Friday, 28 August 2015

Namaste, Cleaning Monitors

If you are the Cleaning Monitor in your home you might return your palace to its gleaming newly erected self once or twice a week. Lucky you. Or you may have a more erratic janitorial approach if preoccupied with other pressing matters like the care of an aging father, and delivering a book baby. All the while secretly hoping one of your slobby flatmates might suddenly recall where the vacuum cleaner lives –

Mrs Nilfisk
Behind the Blue Doors
Under-stair cupboard

And take charge. They don’t. So when the dust bunnies knit themselves a scarf along the skirting boards that would make Nom D proud you shriek in disgust. This place is a tip.

Instead of going skiing - because it’s another beautiful frosty morning in Queenstown and it snowed 5cms last night - you embark on a cleaning frenzy. You dust, you vacuum - with the pipe only like a crazy nesting woman. You use a whole can of Murray’s Cavalier Bremworth Dry Stain remover on the yellow blobs all over daughter 17’s once plush grey carpet, repeat three times while enjoying a chemical high. You mop the polished concrete floors. You scrub the dunnies. You fold washing and PUT IT AWAY.

Your lower arms and triceps ache. You perspire, kick off your slippers and strip to your merino singlet. Whoop whoop! Who needs to ponce about at the gym enveloped in Lulu lemon. Clean-yo-house is the latest craze-ercise. Tone those batwings and get yourself some satisfaction, Cleaning Monitors!

Talking of monitors, my 81 year old dad is the self-appointed recycling monitor at his rest home. I've watched him attack a cardboard wrapped mini fridge sized package with the zing of a child undressing presents on Christmas morning. And like that child, he has no care for contents. Only wrapping. Plastic is ferried to its rightful bin, followed by cardboard squares carefully cut with scissors to theirs.

His dexterity makes me proud. Still using his hands now he has no daily chores to attend. For 38 years he prepared his breakfast each morning, and delivered his partner a tray in bed. Latterly, the boiled egg may’ve been missing. Or the spoon. But the small Bodum of coffee was always made. Never broken. The few times I took his partner’s place and cared for Dad at home, the exact same tray was laid out for me.

The day before Dad was legging it down the drive when I drove up. He’d managed to push a chair over to a 1.5 metre, key-padded gate, reach over to the handle on the other side and release himself. I was proud again of his escapist spirit. His wanderlust. Incarceration be damned. The staff’s running a Breakout Sweepstake with another resident who’s memorised the gate code. So far the other guy’s winning. Come on Dad!

But it’s actually quite a dangerous pursuit for an old guy. Brittle bones, brain in a whirr, what with falling and all. Clearing the garden of magnolia seed heads and biffing them over the fence is a safer option.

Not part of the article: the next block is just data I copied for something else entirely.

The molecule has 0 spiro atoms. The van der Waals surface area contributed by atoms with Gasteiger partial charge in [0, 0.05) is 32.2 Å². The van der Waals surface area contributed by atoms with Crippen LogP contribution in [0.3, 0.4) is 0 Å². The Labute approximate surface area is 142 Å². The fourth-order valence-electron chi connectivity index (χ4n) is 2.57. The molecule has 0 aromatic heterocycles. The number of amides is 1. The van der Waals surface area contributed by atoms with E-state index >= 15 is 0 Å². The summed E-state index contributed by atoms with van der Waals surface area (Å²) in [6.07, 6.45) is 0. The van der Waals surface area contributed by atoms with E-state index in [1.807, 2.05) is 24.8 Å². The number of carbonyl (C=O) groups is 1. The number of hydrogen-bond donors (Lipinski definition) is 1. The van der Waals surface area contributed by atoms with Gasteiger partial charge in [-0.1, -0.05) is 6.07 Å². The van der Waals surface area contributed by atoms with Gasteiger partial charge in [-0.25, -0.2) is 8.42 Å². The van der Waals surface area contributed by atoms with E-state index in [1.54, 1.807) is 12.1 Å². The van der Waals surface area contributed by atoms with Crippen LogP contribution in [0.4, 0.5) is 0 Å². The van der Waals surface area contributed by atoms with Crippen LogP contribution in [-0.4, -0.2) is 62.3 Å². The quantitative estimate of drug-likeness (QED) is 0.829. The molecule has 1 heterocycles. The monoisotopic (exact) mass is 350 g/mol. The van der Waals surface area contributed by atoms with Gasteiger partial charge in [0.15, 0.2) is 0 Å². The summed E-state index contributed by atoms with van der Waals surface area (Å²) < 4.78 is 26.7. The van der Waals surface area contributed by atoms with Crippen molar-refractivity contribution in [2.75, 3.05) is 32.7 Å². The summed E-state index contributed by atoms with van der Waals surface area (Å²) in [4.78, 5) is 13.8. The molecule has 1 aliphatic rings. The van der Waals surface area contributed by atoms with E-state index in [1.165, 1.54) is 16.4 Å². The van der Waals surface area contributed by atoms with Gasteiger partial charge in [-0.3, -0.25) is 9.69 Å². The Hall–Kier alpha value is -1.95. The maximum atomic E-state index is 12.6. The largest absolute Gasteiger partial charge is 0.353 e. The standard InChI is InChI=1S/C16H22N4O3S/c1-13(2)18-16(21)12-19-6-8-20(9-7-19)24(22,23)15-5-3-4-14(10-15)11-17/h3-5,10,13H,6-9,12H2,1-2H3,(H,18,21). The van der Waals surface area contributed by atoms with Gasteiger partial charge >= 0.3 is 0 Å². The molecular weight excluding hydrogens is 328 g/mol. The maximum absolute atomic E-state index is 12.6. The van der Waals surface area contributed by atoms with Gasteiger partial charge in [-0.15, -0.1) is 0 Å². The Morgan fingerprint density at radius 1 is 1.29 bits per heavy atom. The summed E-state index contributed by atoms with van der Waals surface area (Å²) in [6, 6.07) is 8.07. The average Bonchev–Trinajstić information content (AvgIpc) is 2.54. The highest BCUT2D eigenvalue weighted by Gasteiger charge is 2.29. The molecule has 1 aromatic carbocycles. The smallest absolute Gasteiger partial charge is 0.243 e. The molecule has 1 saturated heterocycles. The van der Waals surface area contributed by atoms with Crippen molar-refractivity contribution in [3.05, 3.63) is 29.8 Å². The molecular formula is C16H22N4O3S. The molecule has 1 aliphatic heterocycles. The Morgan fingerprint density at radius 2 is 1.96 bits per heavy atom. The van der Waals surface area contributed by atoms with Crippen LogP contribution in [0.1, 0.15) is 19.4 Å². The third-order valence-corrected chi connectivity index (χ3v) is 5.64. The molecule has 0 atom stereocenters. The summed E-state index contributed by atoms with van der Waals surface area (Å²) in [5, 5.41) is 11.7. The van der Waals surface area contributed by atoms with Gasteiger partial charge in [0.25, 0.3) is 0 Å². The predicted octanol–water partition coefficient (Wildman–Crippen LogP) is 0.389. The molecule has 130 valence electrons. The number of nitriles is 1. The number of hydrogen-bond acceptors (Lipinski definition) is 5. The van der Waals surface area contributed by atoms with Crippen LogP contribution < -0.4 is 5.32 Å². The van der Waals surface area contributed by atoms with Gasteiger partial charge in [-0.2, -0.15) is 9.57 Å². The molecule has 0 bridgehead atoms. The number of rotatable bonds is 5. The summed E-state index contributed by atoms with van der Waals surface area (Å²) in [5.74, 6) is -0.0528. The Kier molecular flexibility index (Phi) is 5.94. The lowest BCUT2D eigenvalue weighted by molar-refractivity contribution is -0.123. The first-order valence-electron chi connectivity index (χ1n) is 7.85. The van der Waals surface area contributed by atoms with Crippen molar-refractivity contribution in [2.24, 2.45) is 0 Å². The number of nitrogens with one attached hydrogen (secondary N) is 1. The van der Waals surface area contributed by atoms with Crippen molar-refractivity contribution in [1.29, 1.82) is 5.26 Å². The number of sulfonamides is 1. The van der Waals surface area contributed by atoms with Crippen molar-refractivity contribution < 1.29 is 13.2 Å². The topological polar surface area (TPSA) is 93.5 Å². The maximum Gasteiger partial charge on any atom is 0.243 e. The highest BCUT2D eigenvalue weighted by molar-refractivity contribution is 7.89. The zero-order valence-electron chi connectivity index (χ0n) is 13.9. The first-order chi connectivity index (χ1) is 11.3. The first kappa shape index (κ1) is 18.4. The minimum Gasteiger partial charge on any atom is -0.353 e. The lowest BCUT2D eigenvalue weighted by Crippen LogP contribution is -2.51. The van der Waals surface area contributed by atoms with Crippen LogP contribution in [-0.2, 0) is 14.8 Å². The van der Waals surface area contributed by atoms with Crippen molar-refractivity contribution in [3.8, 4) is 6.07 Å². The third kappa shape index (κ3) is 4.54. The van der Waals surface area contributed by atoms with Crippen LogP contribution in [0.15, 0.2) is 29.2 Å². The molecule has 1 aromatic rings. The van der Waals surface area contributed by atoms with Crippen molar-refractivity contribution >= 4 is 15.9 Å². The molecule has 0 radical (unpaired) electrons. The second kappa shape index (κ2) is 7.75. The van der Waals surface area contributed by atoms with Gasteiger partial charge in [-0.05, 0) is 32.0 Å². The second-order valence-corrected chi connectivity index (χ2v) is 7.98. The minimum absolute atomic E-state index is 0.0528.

‘You got a potato patch under those nails, Dad.’

It is the games of children now. The unwrapping. The giddy excitement of a chocolate biscuit. Ooh could I have another, a different one. A buttered scone and three lettered scrabble. Picking fluff off the carpet and pulling the curtains after lunch.

He made it all the way to the main road last month and headed north.  A frail leggy homing pigeon, shoulder sloping heavily to the left, a mop of badly trimmed white hair on a road to nowhere.  No prison stripes though. He’s sartorial almost in his camel corduroys, brown brogues, blue checked shirt, and soft green v-necked sweater. A similar shirt and sweater combo he insists on wearing under his pyjama top each night. Well, he is the Recycling Monitor.

Come Monday this Cleaning Monitor will be donning her Lulu lycra and heading to yoga. The dust bunnies can boil themselves into a rug of dog-hair-felt for all I care. This CM needs to restring some sinews; take her body through a meditation. Plank. Cobra. She’ll be downward doggy dogging it all the way to the best part. Shavasana. Then prostrate, eyes shut, hands on belly in simple silence. For a moment – a five minute moment – she’ll be somewhere else …

She’s in a bare apple tree on a sunny winter’s morning. She’s a baby bird sitting on a branch. An old tui clambers in and drinks sugar water. Then a bellbird. A waxeye. A tomtit. A yellow eye. It’s Noah’s flippin aviary arc in that tree. Sound comes. It could be whale music, it’s calming. No, it’s birdsong - lobble lobble lobble click scrick click. And feathers on feather. Scriffle scruffle. The air is crisp. She breaths it down. Squinting now, the sun burrows into her irises. Warms her wings. A heat she wishes north … 

She'll recall a conversation.
He says, ‘It’s wall to wall rain up here.’
‘The grey makes you feel gloomy doesn’t it.’
‘Yes, there is a certain sort of feeling like that on top of it.’

... But her sky radiates royal blue. The best colour. It covers the land ...


  1. Awesome. Your depictions of your dad were funny and yet haunting at the same time. Good post, girl!

    1. Thanks, Yvette! He's actually good company my Dad. And a major favourite of all his carers.


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